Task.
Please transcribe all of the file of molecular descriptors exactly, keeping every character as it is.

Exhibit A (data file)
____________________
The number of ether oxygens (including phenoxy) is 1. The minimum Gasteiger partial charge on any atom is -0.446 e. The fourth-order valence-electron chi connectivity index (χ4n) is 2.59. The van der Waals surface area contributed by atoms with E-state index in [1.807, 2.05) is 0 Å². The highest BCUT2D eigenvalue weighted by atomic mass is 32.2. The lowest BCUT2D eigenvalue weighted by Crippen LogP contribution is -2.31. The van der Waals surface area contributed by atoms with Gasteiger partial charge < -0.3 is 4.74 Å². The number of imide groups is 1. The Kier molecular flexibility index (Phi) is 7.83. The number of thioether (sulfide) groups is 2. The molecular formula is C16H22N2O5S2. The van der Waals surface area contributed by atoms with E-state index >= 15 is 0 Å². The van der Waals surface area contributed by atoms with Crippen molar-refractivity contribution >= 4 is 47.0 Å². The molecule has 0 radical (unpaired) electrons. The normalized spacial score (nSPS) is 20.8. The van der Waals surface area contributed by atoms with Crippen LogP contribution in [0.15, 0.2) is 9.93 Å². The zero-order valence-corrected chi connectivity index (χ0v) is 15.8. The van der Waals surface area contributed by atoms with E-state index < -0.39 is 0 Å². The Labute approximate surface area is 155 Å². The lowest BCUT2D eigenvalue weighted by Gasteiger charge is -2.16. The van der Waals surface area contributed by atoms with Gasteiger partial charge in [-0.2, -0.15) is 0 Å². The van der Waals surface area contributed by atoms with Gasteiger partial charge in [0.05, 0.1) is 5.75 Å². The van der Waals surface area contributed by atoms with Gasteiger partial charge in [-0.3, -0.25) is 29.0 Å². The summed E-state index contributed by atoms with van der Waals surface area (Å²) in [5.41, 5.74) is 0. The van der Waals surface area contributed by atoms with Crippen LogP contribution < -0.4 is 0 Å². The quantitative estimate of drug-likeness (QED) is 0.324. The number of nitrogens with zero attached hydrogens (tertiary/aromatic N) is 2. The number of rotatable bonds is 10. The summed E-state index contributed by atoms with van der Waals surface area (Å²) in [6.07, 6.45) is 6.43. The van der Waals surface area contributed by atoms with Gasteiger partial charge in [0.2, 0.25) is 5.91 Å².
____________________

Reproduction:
The number of ether oxygens (including phenoxy) is 1. The minimum Gasteiger partial charge on any atom is -0.446 e. The fourth-order valence-electron chi connectivity index (χ4n) is 2.59. The van der Waals surface area contributed by atoms with E-state index in [1.807, 2.05) is 0 Å². The highest BCUT2D eigenvalue weighted by atomic mass is 32.2. The lowest BCUT2D eigenvalue weighted by Crippen LogP contribution is -2.31. The van der Waals surface area contributed by atoms with Gasteiger partial charge < -0.3 is 4.74 Å². The number of imide groups is 1. The Kier molecular flexibility index (Phi) is 7.83. The number of thioether (sulfide) groups is 2. The molecular formula is C16H22N2O5S2. The van der Waals surface area contributed by atoms with E-state index >= 15 is 0 Å². The van der Waals surface area contributed by atoms with Crippen molar-refractivity contribution >= 4 is 47.0 Å². The molecule has 0 radical (unpaired) electrons. The normalized spacial score (nSPS) is 20.8. The van der Waals surface area contributed by atoms with Crippen LogP contribution in [0.15, 0.2) is 9.93 Å². The zero-order valence-corrected chi connectivity index (χ0v) is 15.8. The van der Waals surface area contributed by atoms with E-state index < -0.39 is 0 Å². The Labute approximate surface area is 155 Å². The lowest BCUT2D eigenvalue weighted by Gasteiger charge is -2.16. The van der Waals surface area contributed by atoms with Gasteiger partial charge in [-0.2, -0.15) is 0 Å². The van der Waals surface area contributed by atoms with Gasteiger partial charge in [0.05, 0.1) is 5.75 Å². The van der Waals surface area contributed by atoms with Gasteiger partial charge in [-0.3, -0.25) is 29.0 Å². The summed E-state index contributed by atoms with van der Waals surface area (Å²) in [5.41, 5.74) is 0. The van der Waals surface area contributed by atoms with Crippen LogP contribution < -0.4 is 0 Å². The quantitative estimate of drug-likeness (QED) is 0.324. The number of nitrogens with zero attached hydrogens (tertiary/aromatic N) is 2. The number of rotatable bonds is 10. The summed E-state index contributed by atoms with van der Waals surface area (Å²) in [6.07, 6.45) is 6.43. The van der Waals surface area contributed by atoms with Gasteiger partial charge in [0.2, 0.25) is 5.91 Å².